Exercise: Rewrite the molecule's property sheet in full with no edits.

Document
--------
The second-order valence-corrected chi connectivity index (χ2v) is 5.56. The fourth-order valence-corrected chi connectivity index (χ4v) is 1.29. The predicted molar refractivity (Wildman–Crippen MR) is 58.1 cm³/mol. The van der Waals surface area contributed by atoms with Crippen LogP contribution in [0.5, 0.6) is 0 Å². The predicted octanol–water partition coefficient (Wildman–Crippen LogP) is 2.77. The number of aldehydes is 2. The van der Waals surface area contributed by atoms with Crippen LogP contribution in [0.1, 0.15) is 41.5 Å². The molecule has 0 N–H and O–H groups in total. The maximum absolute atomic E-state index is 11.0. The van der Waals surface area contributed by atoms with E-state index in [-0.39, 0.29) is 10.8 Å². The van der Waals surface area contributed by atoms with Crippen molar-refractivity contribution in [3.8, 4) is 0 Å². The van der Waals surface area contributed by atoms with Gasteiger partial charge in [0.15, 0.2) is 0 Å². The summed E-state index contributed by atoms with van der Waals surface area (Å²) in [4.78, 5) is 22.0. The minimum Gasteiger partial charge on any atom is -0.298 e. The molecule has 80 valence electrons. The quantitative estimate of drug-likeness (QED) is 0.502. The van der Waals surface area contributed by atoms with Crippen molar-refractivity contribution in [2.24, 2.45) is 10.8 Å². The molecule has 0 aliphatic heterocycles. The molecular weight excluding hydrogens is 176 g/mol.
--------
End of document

The second-order valence-corrected chi connectivity index (χ2v) is 5.56. The fourth-order valence-corrected chi connectivity index (χ4v) is 1.29. The predicted molar refractivity (Wildman–Crippen MR) is 58.1 cm³/mol. The van der Waals surface area contributed by atoms with Crippen LogP contribution in [0.5, 0.6) is 0 Å². The predicted octanol–water partition coefficient (Wildman–Crippen LogP) is 2.77. The number of aldehydes is 2. The van der Waals surface area contributed by atoms with Crippen LogP contribution in [0.1, 0.15) is 41.5 Å². The molecule has 0 N–H and O–H groups in total. The maximum absolute atomic E-state index is 11.0. The van der Waals surface area contributed by atoms with E-state index in [-0.39, 0.29) is 10.8 Å². The van der Waals surface area contributed by atoms with Crippen molar-refractivity contribution in [3.8, 4) is 0 Å². The van der Waals surface area contributed by atoms with Gasteiger partial charge in [0.15, 0.2) is 0 Å². The summed E-state index contributed by atoms with van der Waals surface area (Å²) in [4.78, 5) is 22.0. The minimum Gasteiger partial charge on any atom is -0.298 e. The molecule has 80 valence electrons. The quantitative estimate of drug-likeness (QED) is 0.502. The van der Waals surface area contributed by atoms with Crippen molar-refractivity contribution in [2.24, 2.45) is 10.8 Å². The molecule has 0 aliphatic heterocycles. The molecular weight excluding hydrogens is 176 g/mol.